Ready! Aim! Fire!

The more I read about Rampart, the more I wanted to play it. Defend a castle from an attack from the sea, then repair it against the clock by jamming Tetris-like blocks into all the holes you now find yourself surrounded by, before plopping down some more cannons and doing it all over again.

How fun does that sound? How simple, too? That's an idea as easy to pick up as one of those rubber ducks at the carnival, and I want to play it.

Rampart, not Hook a Duck.

Fun Times

The Sega Mega Drive port was all I needed to get me into Rampart. There's not too much difference between it and the arcade original, though the loss of the trackball controls make for a lesser experience, supposedly. I'll take playing this in any form, trackball or not, as it is a great little game.

After choosing a starting castle and plopping down a few cannons within its walls, you are more or less immediately set upon by a number of enemy ships, their own cannons pounding your newly built city walls. Returning fire is as easy as moving the cursor to wherever you want to fire and spamming the fire button until something blows up.

Truth be told, I didn't have a lot of strategy for this section, beyond 'more is better'. There's no ammo counter or cooldown time, so why not unleash everything you can in the manic few seconds that you have available to you?

Afterwards, you enter the also-timed Build and Repair phase of the game, where random blocks of varying shapes and sizes are available for you to fix your castle and, if you can manage it, spread out a bit to accommodate more cannons later on. Not that I built thing's brilliantly in the screenshot above... I appear to be defending from imaginary land-based forces with that castle 'design'.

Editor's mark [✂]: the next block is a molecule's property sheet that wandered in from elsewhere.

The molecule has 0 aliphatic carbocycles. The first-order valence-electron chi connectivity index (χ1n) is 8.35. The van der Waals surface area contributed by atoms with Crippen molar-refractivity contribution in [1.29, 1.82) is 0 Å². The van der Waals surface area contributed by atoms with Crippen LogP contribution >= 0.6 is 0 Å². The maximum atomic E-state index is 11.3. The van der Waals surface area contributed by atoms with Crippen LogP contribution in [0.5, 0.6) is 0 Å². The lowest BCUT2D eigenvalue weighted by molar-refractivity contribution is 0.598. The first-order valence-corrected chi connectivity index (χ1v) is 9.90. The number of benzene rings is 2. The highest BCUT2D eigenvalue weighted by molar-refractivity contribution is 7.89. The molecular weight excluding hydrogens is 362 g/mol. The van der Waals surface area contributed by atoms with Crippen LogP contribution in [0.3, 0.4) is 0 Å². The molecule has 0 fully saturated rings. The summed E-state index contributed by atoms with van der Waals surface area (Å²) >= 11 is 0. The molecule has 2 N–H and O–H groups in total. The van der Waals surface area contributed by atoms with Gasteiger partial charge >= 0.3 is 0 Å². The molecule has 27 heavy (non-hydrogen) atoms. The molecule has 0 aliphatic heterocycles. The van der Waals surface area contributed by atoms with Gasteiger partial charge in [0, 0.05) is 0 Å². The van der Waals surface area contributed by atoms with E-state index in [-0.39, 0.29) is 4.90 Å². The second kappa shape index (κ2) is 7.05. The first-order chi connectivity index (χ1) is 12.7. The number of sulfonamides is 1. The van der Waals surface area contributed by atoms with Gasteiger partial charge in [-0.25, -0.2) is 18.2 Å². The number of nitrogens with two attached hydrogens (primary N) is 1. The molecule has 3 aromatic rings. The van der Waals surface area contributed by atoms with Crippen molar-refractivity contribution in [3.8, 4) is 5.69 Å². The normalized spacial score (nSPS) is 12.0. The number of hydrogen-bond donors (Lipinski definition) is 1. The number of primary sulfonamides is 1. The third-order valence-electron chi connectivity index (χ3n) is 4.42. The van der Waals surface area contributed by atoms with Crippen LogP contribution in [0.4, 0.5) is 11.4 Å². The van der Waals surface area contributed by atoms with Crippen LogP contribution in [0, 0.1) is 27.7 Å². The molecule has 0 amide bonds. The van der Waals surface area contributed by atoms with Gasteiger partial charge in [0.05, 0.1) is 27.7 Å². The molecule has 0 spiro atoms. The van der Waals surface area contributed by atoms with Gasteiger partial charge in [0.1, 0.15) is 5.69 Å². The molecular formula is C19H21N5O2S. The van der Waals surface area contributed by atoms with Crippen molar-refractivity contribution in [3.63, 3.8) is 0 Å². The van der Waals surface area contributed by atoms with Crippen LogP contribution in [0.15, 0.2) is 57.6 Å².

The cycle continues for a few rounds until you win. I think. I'm not too sure how progress is made. Sometimes I had the option of starting a new castle with upgraded cannons, other times I just kept placing lower level cannons until a victory screen. Not sure. In either case, progress means hopping into another map to do it all over again.


As well as potentially being a bit repetitive, Rampart is pretty tight about its time limits, even for beginners. It's not impossible to repair your castle before time runs out, but I'd love to be able to sit back and really plan out a proper design, rather than just shoving whichever shape is available to me into the nearest hole, just to get it filled in time.

I did try branching out towards another castle to see what would happen but didn't manage it. I'm hoping you can chain together a number of castles into a formidable defensive wall but that's an experiment for another day.

Final Word

Ported across many systems, playing Rampart shouldn't be too much of a problem, and play it you must. For as much as I want it to do so much more, what it does is great fun. The timing is tight but it keeps the action up. To be fair to it, Rampart started in the arcades, and it's not a simulation by any means, so a quick pace is fine for a quick game.

The 1001 list touted the multiplayer mode for even more entertainment, so I'll have to try that at some point too, but for now, I'm perfectly content with this little castle-building cannon-firing classic.

Fun Facts

While a trackball is said to be the better choice, some arcade cabinets for Rampart didn't offer it, notably the two player cabinets. The three player version had them, though. So I read. Not having seen one in person to confirm...

Rampart, developed by Atari Games, first released in 1990.
Version played: Sega Mega Drive, 1991, via emulation.